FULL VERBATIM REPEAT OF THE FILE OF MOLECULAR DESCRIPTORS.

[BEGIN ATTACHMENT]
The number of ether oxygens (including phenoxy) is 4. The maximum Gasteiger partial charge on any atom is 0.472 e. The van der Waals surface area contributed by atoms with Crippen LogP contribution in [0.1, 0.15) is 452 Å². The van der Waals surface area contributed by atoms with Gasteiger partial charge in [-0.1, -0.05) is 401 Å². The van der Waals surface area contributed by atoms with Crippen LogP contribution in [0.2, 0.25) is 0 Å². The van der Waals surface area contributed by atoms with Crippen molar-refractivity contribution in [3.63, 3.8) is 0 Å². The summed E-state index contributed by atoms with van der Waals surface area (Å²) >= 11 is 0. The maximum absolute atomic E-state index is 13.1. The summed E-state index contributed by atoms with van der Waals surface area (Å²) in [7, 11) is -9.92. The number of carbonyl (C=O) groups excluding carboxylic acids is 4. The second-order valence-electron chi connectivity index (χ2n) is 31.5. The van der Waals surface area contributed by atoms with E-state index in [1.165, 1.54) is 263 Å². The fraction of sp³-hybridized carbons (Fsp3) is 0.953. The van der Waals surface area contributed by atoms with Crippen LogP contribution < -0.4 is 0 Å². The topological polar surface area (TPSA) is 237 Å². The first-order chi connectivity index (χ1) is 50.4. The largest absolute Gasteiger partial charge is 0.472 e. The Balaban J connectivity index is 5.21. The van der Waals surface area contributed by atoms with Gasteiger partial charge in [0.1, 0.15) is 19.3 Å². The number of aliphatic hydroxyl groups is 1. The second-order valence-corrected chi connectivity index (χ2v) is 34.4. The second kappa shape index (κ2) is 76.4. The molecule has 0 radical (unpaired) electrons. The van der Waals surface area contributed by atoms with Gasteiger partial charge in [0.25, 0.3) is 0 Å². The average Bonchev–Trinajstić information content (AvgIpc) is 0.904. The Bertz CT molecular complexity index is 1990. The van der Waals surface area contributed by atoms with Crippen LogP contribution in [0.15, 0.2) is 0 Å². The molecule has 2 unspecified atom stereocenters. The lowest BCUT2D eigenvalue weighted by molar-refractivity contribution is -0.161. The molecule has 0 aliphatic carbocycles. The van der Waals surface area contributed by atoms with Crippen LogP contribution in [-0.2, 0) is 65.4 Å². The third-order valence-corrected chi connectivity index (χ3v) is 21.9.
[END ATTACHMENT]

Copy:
The number of ether oxygens (including phenoxy) is 4. The maximum Gasteiger partial charge on any atom is 0.472 e. The van der Waals surface area contributed by atoms with Crippen LogP contribution in [0.1, 0.15) is 452 Å². The van der Waals surface area contributed by atoms with Gasteiger partial charge in [-0.1, -0.05) is 401 Å². The van der Waals surface area contributed by atoms with Crippen LogP contribution in [0.2, 0.25) is 0 Å². The van der Waals surface area contributed by atoms with Crippen molar-refractivity contribution in [3.63, 3.8) is 0 Å². The summed E-state index contributed by atoms with van der Waals surface area (Å²) >= 11 is 0. The maximum absolute atomic E-state index is 13.1. The summed E-state index contributed by atoms with van der Waals surface area (Å²) in [7, 11) is -9.92. The number of carbonyl (C=O) groups excluding carboxylic acids is 4. The second-order valence-electron chi connectivity index (χ2n) is 31.5. The van der Waals surface area contributed by atoms with E-state index in [1.165, 1.54) is 263 Å². The fraction of sp³-hybridized carbons (Fsp3) is 0.953. The van der Waals surface area contributed by atoms with Crippen LogP contribution < -0.4 is 0 Å². The topological polar surface area (TPSA) is 237 Å². The first-order chi connectivity index (χ1) is 50.4. The largest absolute Gasteiger partial charge is 0.472 e. The Balaban J connectivity index is 5.21. The van der Waals surface area contributed by atoms with Gasteiger partial charge in [0.1, 0.15) is 19.3 Å². The number of aliphatic hydroxyl groups is 1. The second-order valence-corrected chi connectivity index (χ2v) is 34.4. The second kappa shape index (κ2) is 76.4. The molecule has 0 radical (unpaired) electrons. The van der Waals surface area contributed by atoms with Gasteiger partial charge in [0.25, 0.3) is 0 Å². The average Bonchev–Trinajstić information content (AvgIpc) is 0.904. The Bertz CT molecular complexity index is 1990. The van der Waals surface area contributed by atoms with Crippen LogP contribution in [0.15, 0.2) is 0 Å². The molecule has 2 unspecified atom stereocenters. The lowest BCUT2D eigenvalue weighted by molar-refractivity contribution is -0.161. The molecule has 0 aliphatic carbocycles. The van der Waals surface area contributed by atoms with Crippen LogP contribution in [-0.2, 0) is 65.4 Å². The third-order valence-corrected chi connectivity index (χ3v) is 21.9.